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"'Thank God!' said Rabbi Aboab; 'my child is saved.'

"They took Sara to bed, and this morning she got up as fresh and well and prettier than ever; she knew nothing about it all, but thought she had slept a long time. Elsje came home last night about twelve o'clock with her mouth foaming, and as she took hold of the lock of her room door she fell down dead. You may believe it all, for black Gudul's sister looked through the keyhole of Rabbi Aboab's door. God is great to have left such men still among us; but just imagine, children, who would have thought that Elsje was such a cursed witch? Who knows how many children she may have bewitched? And the ingratitude of it! She might have starved if she had not earned a stiver or two from the Jews as Sabbath servant. Many a good bit have I got for her. I am afraid to be two minutes alone in the kitchen; I always expect Elsje to come down the chimney in the form of a black cat, or like a witch with fiery eyes, snakes on her head, and a broomstick in her bony hand. Ugh! I should die of fright,"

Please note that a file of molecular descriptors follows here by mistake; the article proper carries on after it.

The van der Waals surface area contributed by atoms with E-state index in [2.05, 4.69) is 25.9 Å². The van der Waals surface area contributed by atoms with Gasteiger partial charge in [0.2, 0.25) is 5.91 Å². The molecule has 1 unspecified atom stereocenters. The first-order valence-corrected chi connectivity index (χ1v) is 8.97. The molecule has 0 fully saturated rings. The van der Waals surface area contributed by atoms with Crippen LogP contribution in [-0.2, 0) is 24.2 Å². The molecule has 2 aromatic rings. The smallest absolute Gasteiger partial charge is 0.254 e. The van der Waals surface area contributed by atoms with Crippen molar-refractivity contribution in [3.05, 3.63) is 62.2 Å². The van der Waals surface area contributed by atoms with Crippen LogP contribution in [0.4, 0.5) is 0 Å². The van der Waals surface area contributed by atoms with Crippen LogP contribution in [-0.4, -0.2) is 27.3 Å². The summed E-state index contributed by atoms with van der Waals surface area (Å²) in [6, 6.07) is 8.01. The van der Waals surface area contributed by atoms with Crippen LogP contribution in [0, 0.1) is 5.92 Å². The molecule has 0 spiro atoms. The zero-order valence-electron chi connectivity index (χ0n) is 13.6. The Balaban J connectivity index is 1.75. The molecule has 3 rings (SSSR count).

Suddenly there was a tremendous thud on the ceiling of the room so that the house shook; clamor and distant wailing were heard; the old woman screamed "Shema Israel!" Miriam clutched her brother's hand. All stood still to listen to the distant wailing.